Diabetes is increasingly common as there are more than 26 million people with this condition in the United States and more are being diagnosed every day. Diabetes is a condition that affects how the body processes glucose. Normally glucose levels in the blood are regulated by a hormone called insulin which is produced by the pancreas. If the pancreas is unable to produce insulin or if its production isn’t correctly regulated, the amount of glucose in the blood can vary, causing dangerous and life-threatening side effects.
Different Types of Diabetes
There are two different types of diabetes, as Type I is where the pancreas stops producing insulin altogether, whereas in Type II the pancreas doesn’t produce sufficient incident to properly regulate glucose levels or the body fails to respond to the amount of insulin produced. Having blood sugar levels that are too high or too low can cause extensive damage to the body over time, and acute changes to glucose levels can result in a coma which is not from be treated may lead to death. However many people manage to successfully control their diabetes and keep their blood sugar levels relatively normal. In spite of this, diabetes does affect healing and can have quite an impact on dental health.
How Diabetes Affects Dental Health
Diabetics do heal more slowly and because of this any wounds are more prone to becoming infected. It’s thought this slower healing is due to the small blood vessels or capillaries becoming damaged by high glucose levels so they are narrower and stiffer than before which reduces the circulation of blood. Without good circulation, the body is less able to transport healing nutrients to areas where they are needed and isn’t so effective at transporting toxins away from damaged tissues. At the same time, increased levels of glucose can change the body’s inflammatory response which is the way it tries to fight infection and to heal. In people without diabetes, this inflammatory response plays a protective role, but in diabetics this inflammation can become chronic and this does increase the risk of diseases such as periodontal disease.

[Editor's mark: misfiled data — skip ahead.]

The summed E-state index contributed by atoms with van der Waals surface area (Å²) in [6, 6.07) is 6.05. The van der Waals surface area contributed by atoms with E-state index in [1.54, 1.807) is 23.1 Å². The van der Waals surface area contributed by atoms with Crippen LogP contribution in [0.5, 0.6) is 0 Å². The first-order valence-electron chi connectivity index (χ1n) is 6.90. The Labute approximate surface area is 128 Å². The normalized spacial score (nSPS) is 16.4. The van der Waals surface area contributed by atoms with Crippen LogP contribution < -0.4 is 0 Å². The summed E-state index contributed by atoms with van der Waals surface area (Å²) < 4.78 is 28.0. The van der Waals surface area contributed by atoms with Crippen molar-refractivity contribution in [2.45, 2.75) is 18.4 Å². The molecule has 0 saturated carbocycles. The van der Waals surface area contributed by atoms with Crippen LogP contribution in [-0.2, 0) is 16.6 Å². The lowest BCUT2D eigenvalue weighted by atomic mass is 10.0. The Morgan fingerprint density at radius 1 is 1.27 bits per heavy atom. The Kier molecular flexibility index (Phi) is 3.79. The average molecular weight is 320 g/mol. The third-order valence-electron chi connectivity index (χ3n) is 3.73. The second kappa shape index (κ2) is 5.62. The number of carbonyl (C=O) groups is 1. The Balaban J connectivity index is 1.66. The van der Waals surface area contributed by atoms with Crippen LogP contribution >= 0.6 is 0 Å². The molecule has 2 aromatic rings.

Diabetes and Its Potential Impact on Dental Implants
This altered response to healing also affects various dental treatments, in particular dental implants. These days it’s becoming increasingly common to use dental implants to replace missing teeth as they are often by far the best choice. However initially there were concerns about the use of dental implants in diabetic patients. Over the past few years there have been quite a few studies conducted into the outcome of implant surgery, comparing diabetics and non-diabetics and those with good or poor blood sugar level controls. These studies have found that provided diabetes is properly controlled, diabetics often enjoy similar rates of success to non-diabetics.
Diabetic Patients at Cosmetic Dentistry Center
Here at the Cosmetic Dentistry Center, we assess anyone wishing to have dental implants extremely carefully. If you do have diabetes it is still worth your while inquiring about dental implants as it’s quite likely that treatment will be suitable provided your diabetes is properly controlled. We will want to know quite a bit about your medical history including your glucose levels over the last few months. Dental implants are such a good way to replace missing teeth so we do want anyone who is fit for treatment to be able to benefit from them.
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